Reimbursements that physicians in the US get have no relation to supply and demand. All physician work is reduced to a series of codes, called the Current Procedural Terminology, and then submitted to the RVS Update Committee (RUC), which is made up of representatives of all specialties/subspecialties and this group then “values” the code by recommending that it be assigned a certain number of “relative value units” (RVUs). This recommendation is then passed on to the HCA (the government Medicare organization called Hospital Corporation of America) where they then change it based on whatever they want. There is a common misconception that the RUC gives more weight to proceduralists however, that was deemed untrue as each procedure contains a cognitive value as the number of RVUs for major procedures usually include the office visit before it (to set it up) and all the follow-up office visits after the procedure for 90 days.
An RVU assignment is supposed to reflect not only time, but acuity, risk, and need for specialized training. Once these RVUs are assigned, it requires an act of Congress to get them changed, so they certainly do not reflect changes in supply and demand in any sort of real-time. So as noted below, the federal government has declared that 15 minutes of curing your blindness by removing a cataract (plus the office visit to discuss it and the follow-up) is “worth” more than 15 minutes of discussing whether or not you should take a statin that will lower your risk of heart attack 20 years from now. Unfortunately, this is why there is such a disparity in the physician distribution of certain specialties and why there has been such a void to fill in terms of general practitioners and family medicine. This is all quite consistent with the Marxist theory of labor value and is the recommended way to set prices in socialism and it is yet another reason that I laugh hollowly when someone describes American health care as a “free market.” Unfortunately, this kind of system will eventually lead to an oversupply of physician in certain specialties and shortages in others due to the inefficient and politically-driven pricing mechanisms.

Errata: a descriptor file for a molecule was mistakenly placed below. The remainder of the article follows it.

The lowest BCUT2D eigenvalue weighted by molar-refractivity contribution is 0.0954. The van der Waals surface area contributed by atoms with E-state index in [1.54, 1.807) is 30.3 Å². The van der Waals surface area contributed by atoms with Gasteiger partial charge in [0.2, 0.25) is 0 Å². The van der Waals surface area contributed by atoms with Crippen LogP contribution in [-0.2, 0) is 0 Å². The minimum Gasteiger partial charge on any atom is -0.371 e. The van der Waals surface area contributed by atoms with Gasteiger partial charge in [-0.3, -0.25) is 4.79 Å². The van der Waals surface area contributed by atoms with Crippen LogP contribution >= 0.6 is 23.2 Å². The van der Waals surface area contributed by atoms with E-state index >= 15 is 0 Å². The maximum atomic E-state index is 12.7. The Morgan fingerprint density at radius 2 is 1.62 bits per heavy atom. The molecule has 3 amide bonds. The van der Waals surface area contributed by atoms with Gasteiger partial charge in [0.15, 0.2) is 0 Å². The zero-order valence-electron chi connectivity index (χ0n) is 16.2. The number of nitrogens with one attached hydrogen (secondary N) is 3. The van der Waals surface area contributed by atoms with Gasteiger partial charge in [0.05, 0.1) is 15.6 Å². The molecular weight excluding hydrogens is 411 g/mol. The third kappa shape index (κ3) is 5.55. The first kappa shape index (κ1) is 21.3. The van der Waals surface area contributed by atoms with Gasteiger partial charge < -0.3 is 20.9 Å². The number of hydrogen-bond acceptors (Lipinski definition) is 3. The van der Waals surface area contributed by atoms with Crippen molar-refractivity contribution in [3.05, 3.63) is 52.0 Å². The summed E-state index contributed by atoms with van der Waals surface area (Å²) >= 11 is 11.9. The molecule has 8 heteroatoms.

The price of healthcare insurance in the U.S. is determined in part by negotiations between payers and providers. When a large group of orthopedic surgeons commands a significant percent of business in a given area, they are in a good position to bargain for higher fees from local insurers. Why? It’s a relatively simple concept of market share monopolization and how this group of orthopedic surgeons are able to essentially strongarm the local insurers because this group is the primary source of income and reimbursements from this area of medicine. What happens, then, when insurers gain market share? In part, they are in a position to negotiate for lower provider fees. That is why health insurance mergers could potentially reduce health care prices. Why do I say “could” instead of “will?” For several reasons. First, health insurance is still a local business. The complicated market power of Aetna/Humana will still vary dramatically from market to market.
Some people call economics the dismal science. I have no idea what name they would give to the even messier world of health care economics. But that messiness is not the fault of health care economists, who simply happen to be studying one of the most fascinating and complex parts of our economy. I look forward to seeing what they learn about merger mania and health care prices. Especially with the new Trump administration and their plans on repealing the ACA, I’m curious to see what they will replace it with and whether or not it actually becomes a viable alternative or not. All I know is that if it does get taken down, I’m no longer eligible to stay under my parent’s umbrella health insurance plan :/ sigh. Of course there are much farther reaching effects, but due to the complexity of the 900+ paged law, it’s something only the most bored and titillated of healthcare economists will fully understand.
Healthcare, social justice, and policy are not mutually exclusive. Our individual and collective health – physical, emotional, psychological, and even socioeconomic – is directly affected by unregulated Big Pharma and U.S. health insurance companies. It is imperative we educate ourselves, hold the system and those who perpetuate it accountable, and demand for regulation reform.The more sociopathic you are, the more capitalism rewards you. This is why capitalism requires regulation.